Balsham, like many villages, has seen many pubs closed over the years. It once had 7 pubs and now has two. One pub you could have had a Christmas drink in was the Five Alls. Here’s what we had to say about it in Balsham, a village story, 1617-2017.
When Thomas Langdon was creating the 1617 map, it was a time of great prosperity for ale houses. Beer had long been part of the daily diet in the country. By the 16th century, brewing became commercial as brewers saw a way to earn money. The ratio of alehouses in England to people was generous, with these places becoming a venue for drinking, meetings and social recreation. Disorderly behaviour was a concern, with governors fearing that they fostered political subversion among lower classes of society and they sought to pass regulations. In common with other trades, inns and alehouses (or public houses as they became known in the eighteenth century), hung out signs to show their name in pictorial form for the illiterate.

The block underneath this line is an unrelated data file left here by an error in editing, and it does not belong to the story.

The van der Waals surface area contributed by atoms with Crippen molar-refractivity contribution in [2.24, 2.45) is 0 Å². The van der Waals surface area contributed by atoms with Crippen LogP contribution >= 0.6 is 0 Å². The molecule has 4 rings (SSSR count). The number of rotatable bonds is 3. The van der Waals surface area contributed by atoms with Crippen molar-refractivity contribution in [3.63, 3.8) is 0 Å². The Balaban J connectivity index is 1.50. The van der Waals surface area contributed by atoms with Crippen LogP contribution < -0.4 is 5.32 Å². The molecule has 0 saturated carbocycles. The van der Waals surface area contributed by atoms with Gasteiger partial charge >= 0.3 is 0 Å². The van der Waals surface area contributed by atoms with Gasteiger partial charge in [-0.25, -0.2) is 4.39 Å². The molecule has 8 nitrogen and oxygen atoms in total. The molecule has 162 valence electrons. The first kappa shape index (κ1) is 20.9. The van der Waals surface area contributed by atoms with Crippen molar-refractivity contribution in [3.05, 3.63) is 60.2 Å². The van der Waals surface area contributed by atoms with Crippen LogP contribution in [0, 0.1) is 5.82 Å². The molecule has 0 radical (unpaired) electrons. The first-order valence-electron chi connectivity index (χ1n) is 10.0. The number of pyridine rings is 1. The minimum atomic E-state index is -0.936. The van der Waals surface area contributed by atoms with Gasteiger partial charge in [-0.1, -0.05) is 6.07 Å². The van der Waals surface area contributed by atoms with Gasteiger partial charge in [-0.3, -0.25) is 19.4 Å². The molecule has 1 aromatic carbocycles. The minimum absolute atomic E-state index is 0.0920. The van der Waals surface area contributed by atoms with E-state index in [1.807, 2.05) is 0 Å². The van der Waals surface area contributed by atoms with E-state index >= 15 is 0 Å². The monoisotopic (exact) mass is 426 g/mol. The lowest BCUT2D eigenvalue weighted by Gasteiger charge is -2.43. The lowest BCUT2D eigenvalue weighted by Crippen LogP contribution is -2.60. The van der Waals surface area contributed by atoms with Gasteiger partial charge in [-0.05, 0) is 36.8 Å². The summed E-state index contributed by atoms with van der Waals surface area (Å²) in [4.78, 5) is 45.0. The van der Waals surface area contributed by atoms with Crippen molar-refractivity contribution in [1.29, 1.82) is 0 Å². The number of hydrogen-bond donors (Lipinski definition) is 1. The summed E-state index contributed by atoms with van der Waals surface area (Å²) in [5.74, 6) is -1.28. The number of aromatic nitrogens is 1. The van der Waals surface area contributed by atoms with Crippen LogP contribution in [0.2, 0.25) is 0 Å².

This pub was a flint building situated on West Wickham Road, and originally owned by E. J. Pilgrim Brewery during the 1800s, with licensee Susannah Newman (widow) and her family living there for over 30 years. In possession of Greene King in 1901 it was sold to Willoughby Chandler for £750, and de-licensed by 1911. The large yard, stable, outbuildings and field adjoining the Five Alls was used by various traders. John Daniels was a timber carter, William Pluck a horse slaughterer, William Clarke traded as a wheelwright and Willoughby Chandler was a bricklayer. The Five Alls is now a private house. The yard and field were sold for housing in the 1970s, and are now the site of Horseshoe Close.